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Bankrate's 2007 New Car Guide
Going green
Environmental concerns are bringing major changes -- right down to the cars we drive.
Going green
The lowdown on hybrids
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The Accord experiment
Even as carmakers plan to introduce truckloads of new hybrids in the coming year, Honda has pulled back on one of its offerings, the Accord Hybrid.

Honda announced it was pulling the sedan earlier this year due to lackluster sales.

But just because the Accord didn't sell well doesn't spell doom for hybrids as a whole, says Jonathan Linkov, managing editor of autos for Consumer Reports magazine.

What set the Accord apart from other hybrids was a variation on the philosophy of how to use the hybrid technology.

"What is interesting about hybrids is that there are still misconceptions out there. People think hybrid equals gas savings, but not all hybrids are alike," Linkov says.

That was the case with the Accord Hybrid.

Engineers designed the Accord Hybrid to offer the performance of a V6 while only burning as much fuel as a four-cylinder.

"Hybrids early on got the reputation for being weak and slow," Reed says. "Honda said they would build a performance hybrid rather than one designed around fuel economy."

And while you got the power without the fuel consumption, as well as superior emissions ratings, it turned out hybrid buyers weren't looking for performance, and performance buyers weren't looking for fuel savings.

"The problem was that the vehicle fell between two worlds," Reed says.

Dollars and cents
The question of whether to go hybrid often hinges on the question of dollars. That's because a typical hybrid costs about $3,000 more than a comparably equipped nonhybrid. And for most buyers, the environmental principle of lower fuel consumption isn't enough -- they want a payback.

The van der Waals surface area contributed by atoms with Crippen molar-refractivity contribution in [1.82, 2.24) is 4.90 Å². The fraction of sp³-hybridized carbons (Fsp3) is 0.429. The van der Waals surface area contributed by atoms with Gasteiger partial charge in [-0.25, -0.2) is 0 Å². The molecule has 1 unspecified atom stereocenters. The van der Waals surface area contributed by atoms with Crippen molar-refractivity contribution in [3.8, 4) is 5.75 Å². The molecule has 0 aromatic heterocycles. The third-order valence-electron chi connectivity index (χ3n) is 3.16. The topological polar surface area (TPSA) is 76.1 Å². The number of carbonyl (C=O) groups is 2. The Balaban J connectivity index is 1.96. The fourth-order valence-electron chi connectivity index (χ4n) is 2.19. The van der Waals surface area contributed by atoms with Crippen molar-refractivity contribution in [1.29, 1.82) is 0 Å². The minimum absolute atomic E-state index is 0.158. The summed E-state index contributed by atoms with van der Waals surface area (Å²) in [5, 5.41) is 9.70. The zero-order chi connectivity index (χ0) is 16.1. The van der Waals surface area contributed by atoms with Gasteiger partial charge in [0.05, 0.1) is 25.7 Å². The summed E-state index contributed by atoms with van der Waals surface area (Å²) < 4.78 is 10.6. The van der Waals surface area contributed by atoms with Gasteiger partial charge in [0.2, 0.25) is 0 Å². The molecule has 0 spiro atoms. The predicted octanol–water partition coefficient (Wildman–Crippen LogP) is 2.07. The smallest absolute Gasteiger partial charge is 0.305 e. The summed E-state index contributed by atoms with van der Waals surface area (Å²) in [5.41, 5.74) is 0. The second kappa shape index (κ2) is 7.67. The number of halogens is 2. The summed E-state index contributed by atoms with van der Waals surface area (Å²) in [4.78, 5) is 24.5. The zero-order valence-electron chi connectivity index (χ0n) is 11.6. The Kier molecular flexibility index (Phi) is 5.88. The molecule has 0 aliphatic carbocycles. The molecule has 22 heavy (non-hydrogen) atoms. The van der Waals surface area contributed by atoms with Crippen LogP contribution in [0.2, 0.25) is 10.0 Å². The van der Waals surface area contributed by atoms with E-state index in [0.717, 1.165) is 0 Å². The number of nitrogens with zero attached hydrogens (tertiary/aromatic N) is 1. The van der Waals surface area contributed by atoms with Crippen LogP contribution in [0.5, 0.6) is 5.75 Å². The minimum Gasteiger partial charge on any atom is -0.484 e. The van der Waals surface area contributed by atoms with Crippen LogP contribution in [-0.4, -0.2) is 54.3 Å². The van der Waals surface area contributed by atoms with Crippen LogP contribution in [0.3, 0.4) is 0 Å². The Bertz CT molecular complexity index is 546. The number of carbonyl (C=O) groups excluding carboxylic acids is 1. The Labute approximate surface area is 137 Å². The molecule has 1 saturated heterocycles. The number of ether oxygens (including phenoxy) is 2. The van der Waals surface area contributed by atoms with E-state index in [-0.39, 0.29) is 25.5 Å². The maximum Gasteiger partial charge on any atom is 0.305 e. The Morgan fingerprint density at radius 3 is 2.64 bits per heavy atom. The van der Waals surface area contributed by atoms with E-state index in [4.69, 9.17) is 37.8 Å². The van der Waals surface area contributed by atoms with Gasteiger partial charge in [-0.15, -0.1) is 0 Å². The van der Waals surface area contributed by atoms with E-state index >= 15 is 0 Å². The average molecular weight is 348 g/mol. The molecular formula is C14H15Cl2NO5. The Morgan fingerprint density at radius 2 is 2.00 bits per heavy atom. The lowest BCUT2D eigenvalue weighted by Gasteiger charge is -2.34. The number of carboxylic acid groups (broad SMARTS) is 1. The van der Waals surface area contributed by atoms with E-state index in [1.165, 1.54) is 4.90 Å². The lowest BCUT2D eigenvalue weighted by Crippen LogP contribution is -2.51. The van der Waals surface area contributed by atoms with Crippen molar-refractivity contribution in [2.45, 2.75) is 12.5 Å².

The place most people look when they think payback is in fuel savings. And while higher gas prices do mean a faster payback, even with $3 per gallon gas, payback gas is a slow proposition.

"It may even be five years or more, depending on the vehicle," Reed says.

To make the financial sting more palatable, many people then turn to the federal tax credit designed to stoke hybrid sales.

To illustrate, consider the 2007 Honda Civic Hybrid. According to Edmunds.com, the manufacturers suggested retail price is $22,600. After the $2,100 tax credit, the true cost of the car comes down to $20,500.

Compared with the Civic EX, with an MSRP of $19,510, that is a difference of only $1,010.

The hybrid uses $879 per year in gas, while the traditional engine uses $1,230 each year. This makes an annual difference of $351. At that rate, it takes three years to earn back the premium, proving the tax credit is key to making the deal financially sound.

Another place hybrid owners stand to gain a substantial payback is on the trade-in.

Again, for illustration, consider the Civic. According to Edmunds.com, a 2004 Civic Hybrid has a trade-in value of $13,686. The gasoline engine's resale fetches just $10,733. That means even after recouping your initial investment through fuel savings and tax credits, you would still get a nearly $3,000 premium at resale.

-- Posted: Aug. 2, 2007
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